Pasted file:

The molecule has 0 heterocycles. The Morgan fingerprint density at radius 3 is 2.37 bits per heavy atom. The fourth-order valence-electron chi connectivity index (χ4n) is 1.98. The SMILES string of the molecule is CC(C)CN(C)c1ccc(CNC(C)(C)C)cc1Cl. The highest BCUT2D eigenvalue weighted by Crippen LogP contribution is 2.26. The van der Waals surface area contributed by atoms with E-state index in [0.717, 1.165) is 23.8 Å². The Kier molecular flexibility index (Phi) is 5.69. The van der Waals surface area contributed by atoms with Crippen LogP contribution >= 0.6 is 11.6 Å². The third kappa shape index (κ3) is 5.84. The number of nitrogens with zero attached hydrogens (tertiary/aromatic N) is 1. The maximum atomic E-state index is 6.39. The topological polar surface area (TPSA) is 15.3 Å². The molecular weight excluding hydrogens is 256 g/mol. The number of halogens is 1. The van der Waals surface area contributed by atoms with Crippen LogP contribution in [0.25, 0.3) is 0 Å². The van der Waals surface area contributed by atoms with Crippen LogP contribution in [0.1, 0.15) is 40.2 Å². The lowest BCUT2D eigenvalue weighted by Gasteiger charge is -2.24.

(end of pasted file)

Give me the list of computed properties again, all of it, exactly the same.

The molecule has 0 heterocycles. The Morgan fingerprint density at radius 3 is 2.37 bits per heavy atom. The fourth-order valence-electron chi connectivity index (χ4n) is 1.98. The SMILES string of the molecule is CC(C)CN(C)c1ccc(CNC(C)(C)C)cc1Cl. The highest BCUT2D eigenvalue weighted by Crippen LogP contribution is 2.26. The van der Waals surface area contributed by atoms with E-state index in [0.717, 1.165) is 23.8 Å². The Kier molecular flexibility index (Phi) is 5.69. The van der Waals surface area contributed by atoms with Crippen LogP contribution >= 0.6 is 11.6 Å². The third kappa shape index (κ3) is 5.84. The number of nitrogens with zero attached hydrogens (tertiary/aromatic N) is 1. The maximum atomic E-state index is 6.39. The topological polar surface area (TPSA) is 15.3 Å². The molecular weight excluding hydrogens is 256 g/mol. The number of halogens is 1. The van der Waals surface area contributed by atoms with Crippen LogP contribution in [0.25, 0.3) is 0 Å². The van der Waals surface area contributed by atoms with Crippen LogP contribution in [0.1, 0.15) is 40.2 Å². The lowest BCUT2D eigenvalue weighted by Gasteiger charge is -2.24.